Music reception is kind of hit-and-miss. There are plenty of new remixes of songs in this, including Esper Battle from FFXII, Force Your Way from FFVIII, and Castle Pandemonium from FFII. With these remixes, you’ll most likely either love them or hate them. One thing is for certain, though. There is a lot of new music.

On top of the music tracks from the first game, there are new dungeon themes and 2 new battle songs for each of the 13 represented games, not to mention the possibility of 39 more tracks if you include DLC from each game. To put it at it’s simplest form, the soundtrack has easily doubled in size.

I give Sound an 8/10. Not all of the remixes are well-liked, but the sheer amount of new music, as well as DLC music is quite impressive.

Multiplayer – 8/10

Multiplayer for the original game was local only and consisted of fighting other people and gaining their Friend Cards, so you could fight their Ghost character to practice and gain their equipment and accessories through Item Drops.

012 still has this and adds more onto it. First of all, it is still local only, so we don’t have traditional online multiplayer. However, you can import Friend Card save data from your Memory Stick, so all you have to do is get your friend to upload his/her friend card to the internet. After that, you can download it, import it, and fight their ghost. This is a handy trick for those who do not have the means to get online with the game through Ad Hoc Party or Xlink Kai.

The biggest improvement for multiplayer, however, is Quest Creation. This feature lets you create customized 5-battle quests, with the use of story events that are written by you as well as the use of Player Icons unlocked as you play the game.

The ability to create customized Quests aka Fanfics is a great addition to the game, but only has one downside for North American and European players. Square did not set up a server web site for players to upload these quests online for other players to download, like they did in Japan.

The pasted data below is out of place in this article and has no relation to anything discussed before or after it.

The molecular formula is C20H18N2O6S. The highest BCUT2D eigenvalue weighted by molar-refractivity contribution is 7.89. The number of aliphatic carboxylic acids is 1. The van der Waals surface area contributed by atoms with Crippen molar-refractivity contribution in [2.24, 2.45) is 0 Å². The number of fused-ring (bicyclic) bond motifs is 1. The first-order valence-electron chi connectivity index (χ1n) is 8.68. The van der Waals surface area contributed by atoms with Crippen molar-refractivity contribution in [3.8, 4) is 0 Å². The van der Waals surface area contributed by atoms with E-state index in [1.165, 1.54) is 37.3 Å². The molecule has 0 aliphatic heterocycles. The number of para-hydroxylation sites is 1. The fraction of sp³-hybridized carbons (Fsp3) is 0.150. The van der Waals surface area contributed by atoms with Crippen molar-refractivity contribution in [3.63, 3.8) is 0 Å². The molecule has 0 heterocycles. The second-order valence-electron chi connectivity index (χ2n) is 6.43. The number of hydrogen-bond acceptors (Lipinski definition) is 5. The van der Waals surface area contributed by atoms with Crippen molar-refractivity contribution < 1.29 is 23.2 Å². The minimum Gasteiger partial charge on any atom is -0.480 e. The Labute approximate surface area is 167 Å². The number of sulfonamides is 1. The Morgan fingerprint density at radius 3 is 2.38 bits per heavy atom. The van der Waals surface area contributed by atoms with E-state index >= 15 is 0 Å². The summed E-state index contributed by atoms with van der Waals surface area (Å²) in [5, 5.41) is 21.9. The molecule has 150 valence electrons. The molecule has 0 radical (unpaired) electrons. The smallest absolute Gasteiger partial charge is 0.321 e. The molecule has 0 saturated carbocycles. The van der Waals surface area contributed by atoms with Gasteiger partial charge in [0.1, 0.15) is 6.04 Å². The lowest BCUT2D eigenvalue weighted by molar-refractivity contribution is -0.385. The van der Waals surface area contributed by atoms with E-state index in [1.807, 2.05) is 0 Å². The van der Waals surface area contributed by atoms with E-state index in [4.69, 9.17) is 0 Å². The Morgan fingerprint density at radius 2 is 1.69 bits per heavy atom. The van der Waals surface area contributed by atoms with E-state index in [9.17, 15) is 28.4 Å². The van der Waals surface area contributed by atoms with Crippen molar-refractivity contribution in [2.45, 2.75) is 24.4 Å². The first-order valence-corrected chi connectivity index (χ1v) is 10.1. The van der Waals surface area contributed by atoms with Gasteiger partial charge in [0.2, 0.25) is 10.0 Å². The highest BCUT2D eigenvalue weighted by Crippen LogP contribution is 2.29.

Why did they not give US/EU players access to this feature? We don’t know. I’ve sent many emails to Square Enix Support about this, but have yet to receive a reply. The good news is you can save the quests and upload them to the Internet the same way you can with a Friend Card, enabling Quest sharing through organized fan-run networks.

Multiplayer gets an 8 for the improvements on the current multiplayer system and the inclusion of Quest Creation.

Conclusion – 8.5/10

Dissidia 012 takes the original and more than doubles the amount of content. With 9 new characters, 7 new stages, and many new gameplay modes, there is always something new to do. More RPG-like than the original was, this game appeals more to RPG fans than fighting fans. However, gamers of all varieties will likely get many hours of fun from this game, while Dissidia veterans can expect hundreds of hours.

Well, there was another review, and expect more updates soon.

I’ll be back with updates soon!
Trent – L2K

July 18, 2011 Posted by | Uncategorized | Leave a comment